The PECA Amendment: Reputation or Right to Speak?

Image Source: Sridhar Potaraju, Right To Free Speech Versus Right To Reputation ( (livelaw, 15 January 2020) accessed 16 March 2022.

Communicating false statements about a person resulting in a damage to his/her reputation[1], is known as an act of defamation. Such an act is governed by laws which protect a person’s reputation against such potentially baseless damage. Care must be taken, however, to ensure that these laws do not attain a level that would impede the right to freedom of expression. Failure to do so leads to what is known as a “chilling effect”. The latter leads to self-censorship whereby the existence of disproportionately strict defamation laws discourage people from exercising their legal right to express themselves because they fear not only being sanctioned, but also criminalized. Striking a reasonable balance between these two facets is, thus, essential for any thriving democracy. Unfortunately, Pakistan’s recent amendment of the Prevention of Electronic Crimes Act 2016[2] (‘2016 Act’) doesn’t quite get it right.

Procedural Changes:

The 2016 Act was introduced, amidst a flurry of concerns[3], to govern the realm of cybercrimes. A recent amendment to the Act makes several substantial changes to the law of defamation as it stands in Pakistan. These include making ‘online defamation’ a non-bailable and cognisable offence[4]. Essentially, this means that the grant of bail in cases of online defamation will now be granted as an exception and not as a right, and that the arrest of an alleged offender can be made without an arrest warrant. The amendment has also increased the maximum sentence to 5 years, from the previous 3 years. These measures clearly point towards a regime that seeks to closely monitor, and control dissenting voices and discourse. Doing so disregards the right to freedom of expression and leads to a civil society that, when faced with the prospect of 5 years in jail, chooses to remain silent. This is far from what a democratic society, and all the constructive criticism it entails, looks like.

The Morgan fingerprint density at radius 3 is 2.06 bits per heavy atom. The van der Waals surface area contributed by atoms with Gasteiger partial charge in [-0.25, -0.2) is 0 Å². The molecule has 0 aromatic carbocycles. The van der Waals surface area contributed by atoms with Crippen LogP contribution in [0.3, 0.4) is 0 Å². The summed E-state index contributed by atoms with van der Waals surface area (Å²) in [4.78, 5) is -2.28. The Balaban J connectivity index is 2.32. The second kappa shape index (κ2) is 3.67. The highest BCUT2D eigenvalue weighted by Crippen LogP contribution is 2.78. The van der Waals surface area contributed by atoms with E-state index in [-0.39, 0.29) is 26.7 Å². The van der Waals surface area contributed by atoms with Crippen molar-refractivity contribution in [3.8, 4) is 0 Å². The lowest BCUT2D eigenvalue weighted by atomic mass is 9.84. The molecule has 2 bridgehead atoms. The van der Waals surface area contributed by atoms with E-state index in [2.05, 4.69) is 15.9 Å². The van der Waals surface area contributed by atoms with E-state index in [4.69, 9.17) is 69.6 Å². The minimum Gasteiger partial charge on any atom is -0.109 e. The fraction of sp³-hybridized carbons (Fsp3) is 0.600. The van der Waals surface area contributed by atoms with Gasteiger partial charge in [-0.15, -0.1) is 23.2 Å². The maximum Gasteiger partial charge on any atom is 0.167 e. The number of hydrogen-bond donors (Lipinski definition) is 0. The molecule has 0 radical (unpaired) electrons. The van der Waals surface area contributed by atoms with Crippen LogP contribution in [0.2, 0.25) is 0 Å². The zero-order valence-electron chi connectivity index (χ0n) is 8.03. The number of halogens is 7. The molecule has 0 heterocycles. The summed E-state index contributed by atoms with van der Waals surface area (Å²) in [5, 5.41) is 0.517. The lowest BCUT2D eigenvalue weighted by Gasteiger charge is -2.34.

The amendment also makes provisions to expedite the trial of offences under the Act within 6 months. It is interesting to note that one of the most high-profile criminal trials in Pakistan’s recent history, the trial of Noor Mukadam’s[5] murder took 7 whole months to conclude, when ideally, this should have been a matter of not more than 2-3 months.  Against this background, the PECA amendment reveals the government’s insecurity about any opposition or criticism of its policies and actions to the extent of wanting to wrap up defamation cases against it quicker than a high-profile murder case was.

Substantive Changes:

The amendment widens the definition of an “aggrieved person” to include, in addition to the natural person (i.e., a living human being), “any company, association or body of persons whether incorporated or not, institution, organization, authority, or any other body established by the Government under any law or otherwise”. [emphasis added] Plainly, this expands the scope of online defamation by allowing both government bodies and the general public to pose as victims of online defamation.

Unanimous consensus from the likes of the European Court of Human Rights (the ECtHR), legal experts, and international organizations all hold that such severity, resulting in the abovementioned “chilling effect”, is caused by criminal defamation laws that do not ensure proportionality in their responses and disregard the balance between two equal rights; the right to the freedom of expression and the right to protect one’s reputation[6]